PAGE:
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At the discount bookstore or on Twitter, you can be assured that if  book reads “The Tao of Whatever,” you can bet that it really discusses “The Wu of Whatever.” (See the explanation of Wu here.) There are bazillions of people who get inspired by Eastern philosophy.  It offers people a different perspective on approaching questions, as it did to Robert Pirsig, author of Zen & the Art of Motorcycle Maintenance who pursued the question “What is quality?”  People get a smattering of Eastern ideas and wish to plug them into the Western setting, calling their thoughts the Tao of Some Damn Thing. Why not join ’em?

It’s woo for fun and profit. We can’t know really much about Eastern philosophy even after a long vacation in the Orient.  If someone there is peddling philosophy to gullible Anglos visiting Asia, locals there are glad to peddle profitable and inane rubbish to the Western rubes, than talking seriously about ideas. 

You don’t have to hop on a plane to be woo’ed.  Let’s take a visit to some homegrown academic woo. 

The ancient lore of the Wu of Physics is fascinating.  Understanding the Wu of something means the realization, “Hey!  Everything I know about this is wrong!”  Equations are crafted and strung out like garlands; great thoughts are mobilized, clever conclusions are lined up.  And experimental evidence points them out as wrong.  That is Wu enlightenment, the discovery of how awesomely full-of-sh*t you really are.  That’s the portal to enlightenment.

Something really happened in Physics around 1880 or so.  Here is the Wu story of what happened.  It is almost completely wrong, but it sounds good.  

19th Century physicists were getting fat and sassy.  They got all smug about Maxwell’s answering the riddle of the physics of light.  Oliver Heaviside wrote out the Four Golden Equations, and that was that.  All physics was wrapped up in a ball.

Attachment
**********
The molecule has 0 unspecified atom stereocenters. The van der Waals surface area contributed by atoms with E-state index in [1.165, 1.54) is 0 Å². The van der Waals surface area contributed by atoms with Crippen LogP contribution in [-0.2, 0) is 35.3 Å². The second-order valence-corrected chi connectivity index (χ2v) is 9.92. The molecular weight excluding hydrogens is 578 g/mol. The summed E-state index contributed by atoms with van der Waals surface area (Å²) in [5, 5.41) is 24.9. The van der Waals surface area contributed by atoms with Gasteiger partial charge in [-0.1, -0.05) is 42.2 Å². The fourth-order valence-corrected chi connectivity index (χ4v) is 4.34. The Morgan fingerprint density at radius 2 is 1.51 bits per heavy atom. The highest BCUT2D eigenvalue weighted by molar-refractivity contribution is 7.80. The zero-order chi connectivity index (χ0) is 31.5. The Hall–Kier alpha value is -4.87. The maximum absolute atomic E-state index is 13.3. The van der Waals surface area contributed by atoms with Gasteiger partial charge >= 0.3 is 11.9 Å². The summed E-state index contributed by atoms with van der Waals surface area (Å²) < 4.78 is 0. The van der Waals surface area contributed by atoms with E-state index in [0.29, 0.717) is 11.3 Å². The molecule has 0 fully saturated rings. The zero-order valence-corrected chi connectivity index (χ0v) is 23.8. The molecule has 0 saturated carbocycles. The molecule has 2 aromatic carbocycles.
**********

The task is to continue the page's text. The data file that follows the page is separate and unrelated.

And then stuff started to happen.

First was Max Planck.  He was hired by an electrical company in Germany to answer the entirely mundane question – what is the best way to operate a light bulb so as to produce the most light, which is its efficient purpose, out of the electricity it consumes?

He looked through a spectroscope, and noted that the light of the bulb, like the light of the sun, produces a smooth illumination curve across the wavelengths of light.

It was clear that as the power output of the bulb increased by increasing the temperature of the filament, that the peak of the light shifted from the red side of the spectrum to the blue.  The increase in the amount of light is profound, and the wavelength shift is more subtle.  But that shift does happen.

Therefore, blue light must be a more efficient transmitter of light energy than red light is. At least, when the power going into the filament is increased, the preferred wavelength shifts towards blue.

A simple question.  Why does the light bulb bother releasing the red light at all? It is far more “inefficient” than the blue light. So, why?  If light is like sound waves, one can transmit more light power by turning up the volume and ignoring the wavelength. What makes the color shift?

That question killed physics as we knew it then. If the goal is to release energy from the filament, why stop there?  Why not release ultraviolet light, or x-rays and such?  That’s far more efficient in carrying away energy.  That is the Ultraviolet Catastrophe. You can look it up.

The collapse into confusion took decades, and couldn’t be stopped until the emergence of quantum mechanics. 

This story of Planck’s Catastrophe is mostly Wu.  It’s not really the way it happened then, but has been massaged.  It is less truth and more excitement, than things really happened.  First, Planck was no rube, but a theoretical physicist with much more insight than the story let’s on. Although Planck’s thoughts on the matter were profound, it wasn’t a particularly “eureka!” moment when he found contradiction. 

Interestingly, Einstein nailed the proof that light travels in irreducible packets we call photons, with a minimum quantum of energy. The photoelectric effect, even though profound, was described by Einstein in a way that is woo-free. He could explain it to a middle-school science class. It’s that awesome. 

The greatest beauty in science is when it is pure and profound.